Ogunyemi et al. in [62], conducted an in silico study to determine the inhibitory potentials of four steroidal pregnanes from Gongronema latifolium: (marsectohexol) (P1), 3-O-[6-deoxy-3-O-methyl-β-D-allopyranosyl-(1→14)-β-D-oleandropyranosyl]-11,12-di-O-tigloyl-17-β-marsdenin (P2), 3-O-[6-deoxy-3-O-methyl-β-D-allopyranosyl-(1→4)-β-D-oleandropyranosyl]-17-β-marsdenin (P3), and 3-O-[6-deoxy-3-O-methyl-β-D-allopyranosyl-(1→4)-β-D-canaropyranosyl]-17-β-marsdenin) (P4) on pancreatic amylase. The stability of the interaction of these compounds with pancreatic amylase was compared with the stability of the pure enzyme in both static and dynamic states based on five parameters: Root Mean Square Deviation (RMSD), Root Mean Square Fluctuation (RMSF), Radius of Gyration (RoG), Number of Hydrogen Bonds, and Solvent Accessible Surface Area (SASA). It was observed these compounds bound to the pancreatic amylase binding sites with high affinity with hydrogen bonds, and hydrophobic interactions using specific Asp, Glu, and Tyr residues at the binding sites (Fig. 2). Also in a dynamic state, it was observed that the interactions of these compounds with pancreatic amylase were stable over time across the five parameters measured. These suggest that the preganes are potentially a stable inhibitor of pancreatic amylase and this may be confirmed by using in vivo experimental studies.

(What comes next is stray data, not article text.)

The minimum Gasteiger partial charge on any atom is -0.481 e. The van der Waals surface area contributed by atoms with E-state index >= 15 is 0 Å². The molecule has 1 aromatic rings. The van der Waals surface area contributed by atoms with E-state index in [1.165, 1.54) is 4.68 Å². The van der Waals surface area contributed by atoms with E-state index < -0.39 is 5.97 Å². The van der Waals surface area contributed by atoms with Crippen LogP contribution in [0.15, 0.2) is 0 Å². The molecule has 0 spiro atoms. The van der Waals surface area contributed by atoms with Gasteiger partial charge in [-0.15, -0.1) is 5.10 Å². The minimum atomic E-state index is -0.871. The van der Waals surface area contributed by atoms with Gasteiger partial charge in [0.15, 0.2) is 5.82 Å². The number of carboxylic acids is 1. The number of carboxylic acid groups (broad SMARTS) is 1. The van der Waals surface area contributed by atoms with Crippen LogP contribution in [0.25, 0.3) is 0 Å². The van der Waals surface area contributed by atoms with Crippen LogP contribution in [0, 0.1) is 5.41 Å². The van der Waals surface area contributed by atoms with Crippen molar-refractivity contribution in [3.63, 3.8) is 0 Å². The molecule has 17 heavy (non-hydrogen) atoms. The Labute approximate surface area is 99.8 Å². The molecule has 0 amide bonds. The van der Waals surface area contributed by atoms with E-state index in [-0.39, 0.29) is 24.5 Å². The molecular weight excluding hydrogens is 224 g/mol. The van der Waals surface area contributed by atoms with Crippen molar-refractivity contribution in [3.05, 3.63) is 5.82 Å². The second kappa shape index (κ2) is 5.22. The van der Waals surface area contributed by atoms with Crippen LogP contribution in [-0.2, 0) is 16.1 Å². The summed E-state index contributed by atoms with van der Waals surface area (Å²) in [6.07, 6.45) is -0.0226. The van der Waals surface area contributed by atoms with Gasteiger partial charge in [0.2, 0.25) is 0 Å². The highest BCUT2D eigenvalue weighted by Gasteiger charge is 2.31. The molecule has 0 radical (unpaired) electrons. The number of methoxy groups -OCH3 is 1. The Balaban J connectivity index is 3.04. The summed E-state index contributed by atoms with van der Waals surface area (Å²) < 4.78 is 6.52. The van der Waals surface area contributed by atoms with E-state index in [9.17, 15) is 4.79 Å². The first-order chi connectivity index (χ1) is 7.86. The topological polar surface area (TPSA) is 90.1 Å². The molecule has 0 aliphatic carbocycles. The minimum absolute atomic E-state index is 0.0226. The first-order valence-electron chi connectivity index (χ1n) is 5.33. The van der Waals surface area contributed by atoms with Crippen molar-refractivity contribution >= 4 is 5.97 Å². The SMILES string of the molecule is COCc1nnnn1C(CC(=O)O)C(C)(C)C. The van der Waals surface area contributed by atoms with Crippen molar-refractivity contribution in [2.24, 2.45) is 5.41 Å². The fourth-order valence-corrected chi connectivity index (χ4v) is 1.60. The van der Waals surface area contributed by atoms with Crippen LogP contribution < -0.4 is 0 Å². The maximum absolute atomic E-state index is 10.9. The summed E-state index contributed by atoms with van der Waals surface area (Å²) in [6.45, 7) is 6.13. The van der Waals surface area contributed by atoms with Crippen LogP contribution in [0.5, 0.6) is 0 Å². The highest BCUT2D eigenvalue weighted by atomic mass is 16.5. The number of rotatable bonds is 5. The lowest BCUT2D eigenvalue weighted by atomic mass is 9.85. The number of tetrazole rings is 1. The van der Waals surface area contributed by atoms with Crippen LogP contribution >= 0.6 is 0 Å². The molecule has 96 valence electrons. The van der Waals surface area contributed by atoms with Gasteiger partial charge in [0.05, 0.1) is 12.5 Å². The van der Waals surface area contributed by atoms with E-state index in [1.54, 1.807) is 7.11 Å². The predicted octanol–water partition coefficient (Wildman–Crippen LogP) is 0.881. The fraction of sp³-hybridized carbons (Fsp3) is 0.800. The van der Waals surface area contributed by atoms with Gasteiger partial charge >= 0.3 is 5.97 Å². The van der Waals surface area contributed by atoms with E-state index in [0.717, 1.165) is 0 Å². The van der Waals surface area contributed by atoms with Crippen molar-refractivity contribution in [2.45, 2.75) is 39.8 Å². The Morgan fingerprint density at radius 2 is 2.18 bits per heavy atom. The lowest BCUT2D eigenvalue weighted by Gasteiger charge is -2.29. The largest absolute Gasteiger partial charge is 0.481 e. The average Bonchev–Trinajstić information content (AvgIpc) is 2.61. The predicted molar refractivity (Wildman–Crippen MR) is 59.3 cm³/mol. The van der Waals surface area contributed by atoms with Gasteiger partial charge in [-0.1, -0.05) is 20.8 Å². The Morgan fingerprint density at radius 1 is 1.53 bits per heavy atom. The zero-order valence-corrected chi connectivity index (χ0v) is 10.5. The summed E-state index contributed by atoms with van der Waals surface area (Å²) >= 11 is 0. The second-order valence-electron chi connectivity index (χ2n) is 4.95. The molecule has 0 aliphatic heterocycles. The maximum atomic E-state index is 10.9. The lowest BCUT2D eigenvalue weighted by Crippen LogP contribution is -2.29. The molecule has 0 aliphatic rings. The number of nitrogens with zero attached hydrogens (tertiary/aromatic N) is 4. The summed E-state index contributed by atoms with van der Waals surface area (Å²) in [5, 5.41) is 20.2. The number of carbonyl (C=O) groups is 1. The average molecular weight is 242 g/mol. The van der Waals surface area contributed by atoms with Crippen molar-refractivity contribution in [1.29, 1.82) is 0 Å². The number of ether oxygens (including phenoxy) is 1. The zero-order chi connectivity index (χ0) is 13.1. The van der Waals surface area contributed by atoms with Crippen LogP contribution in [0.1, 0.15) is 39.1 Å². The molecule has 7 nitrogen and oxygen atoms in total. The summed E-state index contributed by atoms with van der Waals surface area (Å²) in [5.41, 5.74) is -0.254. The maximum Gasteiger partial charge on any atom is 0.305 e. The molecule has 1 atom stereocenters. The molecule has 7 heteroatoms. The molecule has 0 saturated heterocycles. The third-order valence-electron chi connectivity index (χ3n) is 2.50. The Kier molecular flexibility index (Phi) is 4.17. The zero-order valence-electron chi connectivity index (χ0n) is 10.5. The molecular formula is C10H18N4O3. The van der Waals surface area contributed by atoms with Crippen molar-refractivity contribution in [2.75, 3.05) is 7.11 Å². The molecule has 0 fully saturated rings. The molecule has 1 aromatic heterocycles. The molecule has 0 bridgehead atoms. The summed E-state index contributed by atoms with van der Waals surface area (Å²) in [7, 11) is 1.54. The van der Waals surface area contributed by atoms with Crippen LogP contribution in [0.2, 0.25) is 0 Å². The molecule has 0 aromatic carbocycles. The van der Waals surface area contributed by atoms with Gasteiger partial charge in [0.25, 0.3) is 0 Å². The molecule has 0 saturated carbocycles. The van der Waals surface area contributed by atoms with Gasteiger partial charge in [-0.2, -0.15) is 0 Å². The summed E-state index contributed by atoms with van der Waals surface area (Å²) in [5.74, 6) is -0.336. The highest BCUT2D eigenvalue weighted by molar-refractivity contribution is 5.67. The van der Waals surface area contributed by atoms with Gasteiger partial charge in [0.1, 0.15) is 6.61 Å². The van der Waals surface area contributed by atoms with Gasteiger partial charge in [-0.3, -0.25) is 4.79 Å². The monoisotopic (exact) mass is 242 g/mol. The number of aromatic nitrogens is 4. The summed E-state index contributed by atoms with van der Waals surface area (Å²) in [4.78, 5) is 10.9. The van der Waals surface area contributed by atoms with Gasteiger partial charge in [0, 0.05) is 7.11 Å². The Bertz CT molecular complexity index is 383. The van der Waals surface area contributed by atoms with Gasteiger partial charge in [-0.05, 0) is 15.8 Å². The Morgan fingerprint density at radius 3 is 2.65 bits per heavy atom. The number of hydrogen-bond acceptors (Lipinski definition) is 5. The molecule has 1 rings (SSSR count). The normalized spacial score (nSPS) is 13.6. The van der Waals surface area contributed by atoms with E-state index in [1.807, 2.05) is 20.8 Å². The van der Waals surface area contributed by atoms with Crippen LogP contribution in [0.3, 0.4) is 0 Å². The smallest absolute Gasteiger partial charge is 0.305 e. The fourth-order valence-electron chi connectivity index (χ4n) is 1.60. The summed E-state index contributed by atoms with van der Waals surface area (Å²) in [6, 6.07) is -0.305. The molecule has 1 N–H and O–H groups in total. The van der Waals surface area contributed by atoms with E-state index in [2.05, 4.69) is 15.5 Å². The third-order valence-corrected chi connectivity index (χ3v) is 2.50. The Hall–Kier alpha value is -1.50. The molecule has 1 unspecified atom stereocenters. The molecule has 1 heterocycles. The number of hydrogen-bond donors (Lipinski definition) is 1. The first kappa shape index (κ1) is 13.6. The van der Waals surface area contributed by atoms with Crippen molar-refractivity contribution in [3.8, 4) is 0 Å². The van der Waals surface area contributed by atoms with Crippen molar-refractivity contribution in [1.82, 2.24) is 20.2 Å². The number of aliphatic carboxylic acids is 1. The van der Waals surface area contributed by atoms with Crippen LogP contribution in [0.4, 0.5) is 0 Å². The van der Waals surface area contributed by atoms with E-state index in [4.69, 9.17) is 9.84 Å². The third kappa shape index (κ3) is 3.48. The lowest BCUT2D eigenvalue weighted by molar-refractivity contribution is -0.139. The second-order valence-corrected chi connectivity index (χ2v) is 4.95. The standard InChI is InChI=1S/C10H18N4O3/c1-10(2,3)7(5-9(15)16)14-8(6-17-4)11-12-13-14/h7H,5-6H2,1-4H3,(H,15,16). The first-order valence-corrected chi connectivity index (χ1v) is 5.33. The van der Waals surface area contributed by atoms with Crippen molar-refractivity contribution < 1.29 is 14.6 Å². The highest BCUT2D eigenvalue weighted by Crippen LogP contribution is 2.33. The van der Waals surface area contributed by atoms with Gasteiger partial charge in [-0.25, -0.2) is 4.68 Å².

Ogunyemi et al. [62] supplemented the in silico study with an in vivo study to evaluate the oral starch tolerance test of rats with a steroidal pregnane (marsectohexol) extracted from G. latifolium. They fasted sixteen albino rats and divided them into four groups of four rats per group. The rats were orally treated with 10 mg/kg marsectohexol (P1), 20 mg/kg marsectohexol (P1), DMSO (negative control), and 10 mg/kg acarbose (positive control). The blood glucose level was measured (0 min) after 10 min before the arts were fed with 3.0 g/kg starch. Afterward, the blood glucose level was measured at 30, 60, and 120 min with a glucometer. They observed that marsectohexol (P1) and acarbose caused a significant decrease in blood glucose level suggesting the inhibitory potential of this steroidal pregnane on alpha-amylase (Figs. 5 and 6).